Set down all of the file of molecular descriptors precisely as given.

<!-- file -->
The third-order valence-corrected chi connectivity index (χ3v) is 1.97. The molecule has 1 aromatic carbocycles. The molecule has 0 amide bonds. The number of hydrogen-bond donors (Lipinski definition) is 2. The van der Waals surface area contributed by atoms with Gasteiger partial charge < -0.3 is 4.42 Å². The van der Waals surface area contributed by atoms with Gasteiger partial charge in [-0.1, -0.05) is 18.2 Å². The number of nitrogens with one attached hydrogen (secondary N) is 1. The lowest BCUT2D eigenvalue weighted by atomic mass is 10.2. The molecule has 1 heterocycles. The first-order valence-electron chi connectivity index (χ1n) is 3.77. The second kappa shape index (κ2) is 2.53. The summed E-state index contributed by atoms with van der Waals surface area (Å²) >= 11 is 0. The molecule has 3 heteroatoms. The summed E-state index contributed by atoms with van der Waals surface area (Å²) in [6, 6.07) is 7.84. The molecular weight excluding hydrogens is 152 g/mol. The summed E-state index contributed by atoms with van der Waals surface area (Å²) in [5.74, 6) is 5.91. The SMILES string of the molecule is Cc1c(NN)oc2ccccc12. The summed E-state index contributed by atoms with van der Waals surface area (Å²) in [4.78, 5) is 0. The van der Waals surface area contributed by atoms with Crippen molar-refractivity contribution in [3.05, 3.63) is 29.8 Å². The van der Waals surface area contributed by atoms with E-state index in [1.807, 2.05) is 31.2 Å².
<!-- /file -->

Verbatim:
The third-order valence-corrected chi connectivity index (χ3v) is 1.97. The molecule has 1 aromatic carbocycles. The molecule has 0 amide bonds. The number of hydrogen-bond donors (Lipinski definition) is 2. The van der Waals surface area contributed by atoms with Gasteiger partial charge < -0.3 is 4.42 Å². The van der Waals surface area contributed by atoms with Gasteiger partial charge in [-0.1, -0.05) is 18.2 Å². The number of nitrogens with one attached hydrogen (secondary N) is 1. The lowest BCUT2D eigenvalue weighted by atomic mass is 10.2. The molecule has 1 heterocycles. The first-order valence-electron chi connectivity index (χ1n) is 3.77. The second kappa shape index (κ2) is 2.53. The summed E-state index contributed by atoms with van der Waals surface area (Å²) >= 11 is 0. The molecule has 3 heteroatoms. The summed E-state index contributed by atoms with van der Waals surface area (Å²) in [6, 6.07) is 7.84. The molecular weight excluding hydrogens is 152 g/mol. The summed E-state index contributed by atoms with van der Waals surface area (Å²) in [5.74, 6) is 5.91. The SMILES string of the molecule is Cc1c(NN)oc2ccccc12. The summed E-state index contributed by atoms with van der Waals surface area (Å²) in [4.78, 5) is 0. The van der Waals surface area contributed by atoms with Crippen molar-refractivity contribution in [3.05, 3.63) is 29.8 Å². The van der Waals surface area contributed by atoms with E-state index in [1.807, 2.05) is 31.2 Å².